Consumer Spending Slows Down As Americans’ Savings Dry Up

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Will Kessler Contributor
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Growth in consumer spending fell to the lowest point since March as Americans’ savings fall from the all-time highs seen during the COVID-19 pandemic, according to the Bureau of Economic Analysis (BEA).

Consumer spending, measured by the personal consumption expenditure (PCE), increased by $41.2 billion in the month of October, an increase of 0.2%, less than the 0.7% increase that was seen in September as Americans cut back, according to the BEA. The cooling in spending follows a huge decline in the amount of savings Americans collectively hold, falling from over $1 trillion in May to $768.6 billion in October, far from the all-time high of almost $6 trillion in April 2020, according to the Federal Reserve Bank of St. Louis. (RELATED: This Is Exactly How Much Inflation Has Cost Average Americans Under Biden)

The PCE gain marks the smallest increase month-to-month since March, when consumer spending declined 0.08%, according to the Federal Reserve Bank of St. Louis.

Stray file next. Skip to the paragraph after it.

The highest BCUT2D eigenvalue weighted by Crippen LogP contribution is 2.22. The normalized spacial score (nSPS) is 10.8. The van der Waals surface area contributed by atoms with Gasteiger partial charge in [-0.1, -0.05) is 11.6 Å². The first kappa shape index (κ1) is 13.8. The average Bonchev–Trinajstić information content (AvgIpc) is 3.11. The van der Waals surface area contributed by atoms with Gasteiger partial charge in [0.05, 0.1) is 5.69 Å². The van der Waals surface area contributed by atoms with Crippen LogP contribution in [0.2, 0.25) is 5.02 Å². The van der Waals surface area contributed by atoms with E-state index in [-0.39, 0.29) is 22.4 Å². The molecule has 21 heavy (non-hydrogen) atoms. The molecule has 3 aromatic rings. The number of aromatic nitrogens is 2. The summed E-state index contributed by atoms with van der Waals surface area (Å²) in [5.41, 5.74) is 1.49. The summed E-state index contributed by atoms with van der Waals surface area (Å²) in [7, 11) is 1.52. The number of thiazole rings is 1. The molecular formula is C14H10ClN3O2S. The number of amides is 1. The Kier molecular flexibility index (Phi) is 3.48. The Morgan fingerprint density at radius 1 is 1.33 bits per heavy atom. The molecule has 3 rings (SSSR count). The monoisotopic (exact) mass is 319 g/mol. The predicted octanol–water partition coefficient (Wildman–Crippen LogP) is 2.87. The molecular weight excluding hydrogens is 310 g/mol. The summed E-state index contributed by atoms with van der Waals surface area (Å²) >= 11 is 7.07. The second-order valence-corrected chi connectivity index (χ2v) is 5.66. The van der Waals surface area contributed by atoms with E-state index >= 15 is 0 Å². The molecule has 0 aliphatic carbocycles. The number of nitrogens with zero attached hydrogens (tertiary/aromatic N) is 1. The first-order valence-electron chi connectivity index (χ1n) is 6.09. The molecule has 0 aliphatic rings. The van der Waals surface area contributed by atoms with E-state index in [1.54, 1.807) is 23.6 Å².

The PCE price index, the Federal Reserve’s preferred measure of inflation, increased 3.0% for October year-over-year, down from 3.4% in September and far from the Fed’s 2% inflation target, according to the BEA. The increase year-over-year was led by price gains in services, up 4.4% for the month, compared to just 0.2% for goods.

PCE increased $53.1 billion in spending for services, while goods spending fell $11.9 billion, according to the BEA. The biggest contributor to the increase in services was in healthcare, followed by housing and utilities and international travel.

The consumer price index, another measure of inflation, peaked at 9.1% in June 2022 and has since decelerated to 3.2% in October. In response to the high inflation, the Fed raised its federal funds rate to a range of 5.25% and 5.50%, the highest point in 22 years, in an attempt to cool the economy.

Strong consumer spending has served to boost U.S. economic growth, due to consumption making up around 70% of gross domestic product (GDP). The U.S. saw above-trend growth in the third quarter of 2023, with GDP rising 5.2% after being revised up from 4.9% in a previous estimate, far higher than the 2.1% growth seen in the second quarter, according to the BEA.

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